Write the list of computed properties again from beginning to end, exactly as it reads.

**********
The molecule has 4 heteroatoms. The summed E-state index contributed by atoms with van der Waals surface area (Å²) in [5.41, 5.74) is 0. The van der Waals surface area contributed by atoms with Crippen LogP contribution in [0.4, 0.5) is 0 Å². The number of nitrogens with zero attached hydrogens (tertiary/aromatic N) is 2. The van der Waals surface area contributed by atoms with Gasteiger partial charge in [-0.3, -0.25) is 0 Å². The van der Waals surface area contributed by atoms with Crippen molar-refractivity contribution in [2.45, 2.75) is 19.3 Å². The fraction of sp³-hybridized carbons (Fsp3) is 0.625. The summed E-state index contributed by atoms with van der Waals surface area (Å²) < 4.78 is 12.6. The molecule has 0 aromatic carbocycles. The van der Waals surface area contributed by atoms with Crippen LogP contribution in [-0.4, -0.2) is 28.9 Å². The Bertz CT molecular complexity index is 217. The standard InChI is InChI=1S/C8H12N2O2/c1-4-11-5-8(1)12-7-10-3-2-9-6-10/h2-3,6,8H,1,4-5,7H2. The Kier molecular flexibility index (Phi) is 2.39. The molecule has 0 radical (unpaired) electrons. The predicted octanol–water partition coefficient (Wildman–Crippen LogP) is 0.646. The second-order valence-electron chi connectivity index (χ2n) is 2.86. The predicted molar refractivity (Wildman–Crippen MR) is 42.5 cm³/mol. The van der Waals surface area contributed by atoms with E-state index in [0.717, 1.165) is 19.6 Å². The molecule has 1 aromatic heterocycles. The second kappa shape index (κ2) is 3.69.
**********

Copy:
The molecule has 4 heteroatoms. The summed E-state index contributed by atoms with van der Waals surface area (Å²) in [5.41, 5.74) is 0. The van der Waals surface area contributed by atoms with Crippen LogP contribution in [0.4, 0.5) is 0 Å². The number of nitrogens with zero attached hydrogens (tertiary/aromatic N) is 2. The van der Waals surface area contributed by atoms with Gasteiger partial charge in [-0.3, -0.25) is 0 Å². The van der Waals surface area contributed by atoms with Crippen molar-refractivity contribution in [2.45, 2.75) is 19.3 Å². The fraction of sp³-hybridized carbons (Fsp3) is 0.625. The summed E-state index contributed by atoms with van der Waals surface area (Å²) < 4.78 is 12.6. The molecule has 0 aromatic carbocycles. The van der Waals surface area contributed by atoms with Crippen LogP contribution in [-0.4, -0.2) is 28.9 Å². The Bertz CT molecular complexity index is 217. The standard InChI is InChI=1S/C8H12N2O2/c1-4-11-5-8(1)12-7-10-3-2-9-6-10/h2-3,6,8H,1,4-5,7H2. The Kier molecular flexibility index (Phi) is 2.39. The molecule has 0 radical (unpaired) electrons. The predicted octanol–water partition coefficient (Wildman–Crippen LogP) is 0.646. The second-order valence-electron chi connectivity index (χ2n) is 2.86. The predicted molar refractivity (Wildman–Crippen MR) is 42.5 cm³/mol. The van der Waals surface area contributed by atoms with E-state index in [0.717, 1.165) is 19.6 Å². The molecule has 1 aromatic heterocycles. The second kappa shape index (κ2) is 3.69.